“It was the best of times, it was the worst of times.” So goes the famous line from A Tale of Two Cities by Charles Dickens.
The same could be said of Haight-Ashbury during what editor Kevin Moore describes as “the downslide of the Summer of Love” in the intro to a new collection of striking images from rock & roll photographer, Elaine Mayes.
Haight-Ashbury Portraits 1967-1968 documents late ’60s San Francisco—a tumultuous time for the city and country, when much of the wide-eyed optimism of the hippie movement butted up against hardship and addiction. The recently released 100-page compendium features images of smiling and barefoot youth interspersed with those of somber single mothers clutching babies in rooms ranging from barren to chaotic.
A portrait of a glassy-eyed couple sitting in the grass with a naked child stands in sharp contrast to a composed and hopeful family portrait of an interracial couple with their child in Golden Gate Park. At times, the images offer a vision of a better tomorrow. In other instances, they grapple with poverty and disillusionment. All of them contend with the wide-ranging legacies of free love and 1960s counterculture.
“She [Mayes] saw the consequences of the lifestyle,” said Moore, the book’s editor and the artistic director and curator of the photography nonprofit FotoFocus, which funded it. “A lot of those kids [had] been crashing into flophouses, having sex and doing drugs, and they were starting to show the signs of a breakdown.”
But Moore is quick to note that Mayes—who captured many of the book’s photos while living in a commune on Central Street and tagging along with The Washington Post journalist Nicholas von Hoffman—did not seek to pass judgment on her subjects. Rather, she sought to show them as they were.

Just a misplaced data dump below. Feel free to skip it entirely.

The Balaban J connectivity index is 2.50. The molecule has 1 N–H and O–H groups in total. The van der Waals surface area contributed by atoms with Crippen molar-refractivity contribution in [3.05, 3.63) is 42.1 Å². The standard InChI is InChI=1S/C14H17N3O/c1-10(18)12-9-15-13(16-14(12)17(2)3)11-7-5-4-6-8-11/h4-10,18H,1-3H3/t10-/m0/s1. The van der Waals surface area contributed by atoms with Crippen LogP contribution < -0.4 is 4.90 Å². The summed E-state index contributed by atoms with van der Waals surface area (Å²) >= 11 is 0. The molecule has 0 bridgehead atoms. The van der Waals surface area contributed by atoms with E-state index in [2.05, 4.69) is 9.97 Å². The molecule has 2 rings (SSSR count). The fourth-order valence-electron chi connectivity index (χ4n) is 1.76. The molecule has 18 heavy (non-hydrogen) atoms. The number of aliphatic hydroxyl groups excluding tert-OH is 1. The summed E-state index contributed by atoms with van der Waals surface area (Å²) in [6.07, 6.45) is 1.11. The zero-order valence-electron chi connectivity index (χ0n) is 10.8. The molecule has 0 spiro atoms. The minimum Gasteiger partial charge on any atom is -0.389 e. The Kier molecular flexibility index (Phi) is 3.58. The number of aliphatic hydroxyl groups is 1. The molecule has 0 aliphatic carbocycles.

Photographing in a more photojournalistic style, Mayes would find her subjects, ask them to pose themselves as they wished, instruct them to take a breath, exhale and then trigger the shutter, Moore describes.
“She wanted them to present themselves as they wished to be presented,” Moore said. “She was trying for something that was very calm and a kind of placid moment in the midst of what she saw as being fairly chaotic lives.”
So while Joan Didion was finding that “the center was not holding” in her assessment of Haight-Ashbury, Mayes may have found some calm in the eye of the storm, or at least framed the chaos of the Summer of Love in 1967 as a universal pain point—that of growing up and losing one’s innocence.
“There’s a sense of potential and letdown at the same point in time,” Moore said. “And if you go almost picture-to-picture, sometimes in a single picture, you can see both of those edges of this particular moment that’s kind of sandwiched between a year of great optimism and beauty and this other sort of harder reality that sets in by ’68, ’69.”
Ultimately, Moore observes that even more than half a century later the young people pictured in Mayes’ photos radiate a certain timelessness. Whether it’s their cock-eyed optimism or eerily of-the-moment fashion statements, Mayes’ subjects still look and feel forever young—their hopeful and hopeless youth crystallized for decades more to come.
“It’s just this precious moment in the middle of two extremes, different realities,” Moore said.
Available at local and online bookstores